Background

In October 2015, the European Court of Justice (ECJ) ruled that the previous Safe Harbor agreement between the EU and the USA was invalid. Since then, the agreement has no longer guaranteed a sufficient level of data protection necessary for the legal transfer of personal data to the USA (as required by Section 4b para. 2 BDSG (German Federal Data Protection Act)). On the basis of the ECJ's ruling, the joint working group of European data protection authorities (the so-called Art. 29 Working Group) issued an ultimatum for the transition of data transfers to the USA. If no successor agreement to Safe Harbor complying with the ECJ requirements was reached by 1/31/2016, the data protection authorities would begin proceedings against companies which continued to use the old Safe Harbor Principles for their transfer of personal data to the US. In light of this, many companies that had previously relied on Safe Harbor converted to other protective mechanisms for legal transfers of data. To do so, they concluded data protection agreements which included the EU standard contractual clauses approved by the EU Commission, a procedure which had been (provisionally) accepted as legal by the Art. 29 Working Group.

Key points of the new agreement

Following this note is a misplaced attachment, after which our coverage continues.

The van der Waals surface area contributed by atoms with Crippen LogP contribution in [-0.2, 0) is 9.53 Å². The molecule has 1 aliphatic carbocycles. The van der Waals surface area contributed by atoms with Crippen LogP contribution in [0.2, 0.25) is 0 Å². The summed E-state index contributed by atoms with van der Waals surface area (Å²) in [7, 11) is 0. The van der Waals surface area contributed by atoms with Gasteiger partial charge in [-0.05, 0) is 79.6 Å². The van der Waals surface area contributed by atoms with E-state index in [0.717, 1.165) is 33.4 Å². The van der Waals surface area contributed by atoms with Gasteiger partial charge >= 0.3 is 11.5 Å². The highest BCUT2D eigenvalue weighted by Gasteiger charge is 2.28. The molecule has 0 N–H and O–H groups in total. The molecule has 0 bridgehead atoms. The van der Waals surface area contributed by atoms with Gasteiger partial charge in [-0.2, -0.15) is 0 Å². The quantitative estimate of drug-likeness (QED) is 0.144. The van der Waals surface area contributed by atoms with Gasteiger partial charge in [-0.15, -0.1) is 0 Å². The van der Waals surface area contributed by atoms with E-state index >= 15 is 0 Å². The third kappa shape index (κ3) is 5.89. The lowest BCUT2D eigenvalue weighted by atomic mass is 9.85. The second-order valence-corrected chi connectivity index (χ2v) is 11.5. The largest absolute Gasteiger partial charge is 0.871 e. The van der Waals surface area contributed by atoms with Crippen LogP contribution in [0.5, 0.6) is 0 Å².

It still remains unclear what the detailed requirements for a transfer of data to the USA will be under the new "Privacy Shield" agreement. The key points of the new regulations, however, can be outlined as follows: companies in the USA which seek "Privacy Shield" certification "must subject themselves to robust obligations regarding how personal data can be processed and how personal rights are to be guaranteed." The US Department of Commerce will monitor and ensure that "Privacy Shield" certified companies will publish their data protection obligations and the US Federal Trade Commission will enforce them. "Privacy Shield" certified companies must also agree to comply with regulations established by European data protection authorities. Certified companies must attempt to remedy complaints by EU citizens relating to the processing of their personal data within a certain period. EU citizens may submit any complaints which have not been resolved to the responsible data protection authorities, which in turn may refer the matter to the US Department of Commerce and the US Federal Trade Commission. EU citizens may also opt for an arbitration procedure which is free of charge to them. Strict regulations are established for access to personal data by US intelligence and law enforcement agencies in the form of a clear restrictions and also security and monitoring mechanisms. These mechanisms are subject to annual review. An ombudsman will be established to handle complaints by EU citizens relating to breaches of their personal rights by US intelligence and law enforcement agencies.